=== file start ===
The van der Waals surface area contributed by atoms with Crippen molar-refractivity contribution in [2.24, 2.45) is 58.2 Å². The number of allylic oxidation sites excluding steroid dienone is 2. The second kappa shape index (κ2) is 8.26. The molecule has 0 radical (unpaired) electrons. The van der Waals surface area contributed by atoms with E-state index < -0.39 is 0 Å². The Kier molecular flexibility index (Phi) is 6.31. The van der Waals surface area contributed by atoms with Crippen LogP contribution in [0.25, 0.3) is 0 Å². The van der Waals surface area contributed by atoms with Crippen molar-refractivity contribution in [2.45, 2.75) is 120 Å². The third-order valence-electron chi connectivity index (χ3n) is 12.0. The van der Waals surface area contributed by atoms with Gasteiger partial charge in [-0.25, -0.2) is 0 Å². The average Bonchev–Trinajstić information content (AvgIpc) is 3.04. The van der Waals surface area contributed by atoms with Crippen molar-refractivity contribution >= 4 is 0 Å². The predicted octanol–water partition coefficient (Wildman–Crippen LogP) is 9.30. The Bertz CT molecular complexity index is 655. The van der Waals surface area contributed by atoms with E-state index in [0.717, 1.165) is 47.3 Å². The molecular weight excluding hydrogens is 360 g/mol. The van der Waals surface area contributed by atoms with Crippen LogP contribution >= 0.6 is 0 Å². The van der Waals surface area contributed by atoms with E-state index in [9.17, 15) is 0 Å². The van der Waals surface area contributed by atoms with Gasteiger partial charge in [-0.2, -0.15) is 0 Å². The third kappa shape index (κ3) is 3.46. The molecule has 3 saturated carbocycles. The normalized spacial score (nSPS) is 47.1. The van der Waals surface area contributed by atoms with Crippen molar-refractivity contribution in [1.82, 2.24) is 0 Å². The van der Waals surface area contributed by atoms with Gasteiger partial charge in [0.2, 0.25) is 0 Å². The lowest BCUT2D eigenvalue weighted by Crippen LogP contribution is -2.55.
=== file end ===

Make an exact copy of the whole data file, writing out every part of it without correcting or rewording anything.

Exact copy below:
The van der Waals surface area contributed by atoms with Crippen molar-refractivity contribution in [2.24, 2.45) is 58.2 Å². The number of allylic oxidation sites excluding steroid dienone is 2. The second kappa shape index (κ2) is 8.26. The molecule has 0 radical (unpaired) electrons. The van der Waals surface area contributed by atoms with E-state index < -0.39 is 0 Å². The Kier molecular flexibility index (Phi) is 6.31. The van der Waals surface area contributed by atoms with Crippen LogP contribution in [0.25, 0.3) is 0 Å². The van der Waals surface area contributed by atoms with Crippen molar-refractivity contribution in [2.45, 2.75) is 120 Å². The third-order valence-electron chi connectivity index (χ3n) is 12.0. The van der Waals surface area contributed by atoms with Gasteiger partial charge in [-0.25, -0.2) is 0 Å². The average Bonchev–Trinajstić information content (AvgIpc) is 3.04. The van der Waals surface area contributed by atoms with Crippen molar-refractivity contribution >= 4 is 0 Å². The predicted octanol–water partition coefficient (Wildman–Crippen LogP) is 9.30. The Bertz CT molecular complexity index is 655. The van der Waals surface area contributed by atoms with E-state index in [0.717, 1.165) is 47.3 Å². The molecular weight excluding hydrogens is 360 g/mol. The van der Waals surface area contributed by atoms with Crippen LogP contribution >= 0.6 is 0 Å². The van der Waals surface area contributed by atoms with E-state index in [9.17, 15) is 0 Å². The van der Waals surface area contributed by atoms with Gasteiger partial charge in [-0.2, -0.15) is 0 Å². The third kappa shape index (κ3) is 3.46. The molecule has 3 saturated carbocycles. The normalized spacial score (nSPS) is 47.1. The van der Waals surface area contributed by atoms with Crippen molar-refractivity contribution in [1.82, 2.24) is 0 Å². The van der Waals surface area contributed by atoms with Gasteiger partial charge in [0.2, 0.25) is 0 Å². The lowest BCUT2D eigenvalue weighted by Crippen LogP contribution is -2.55.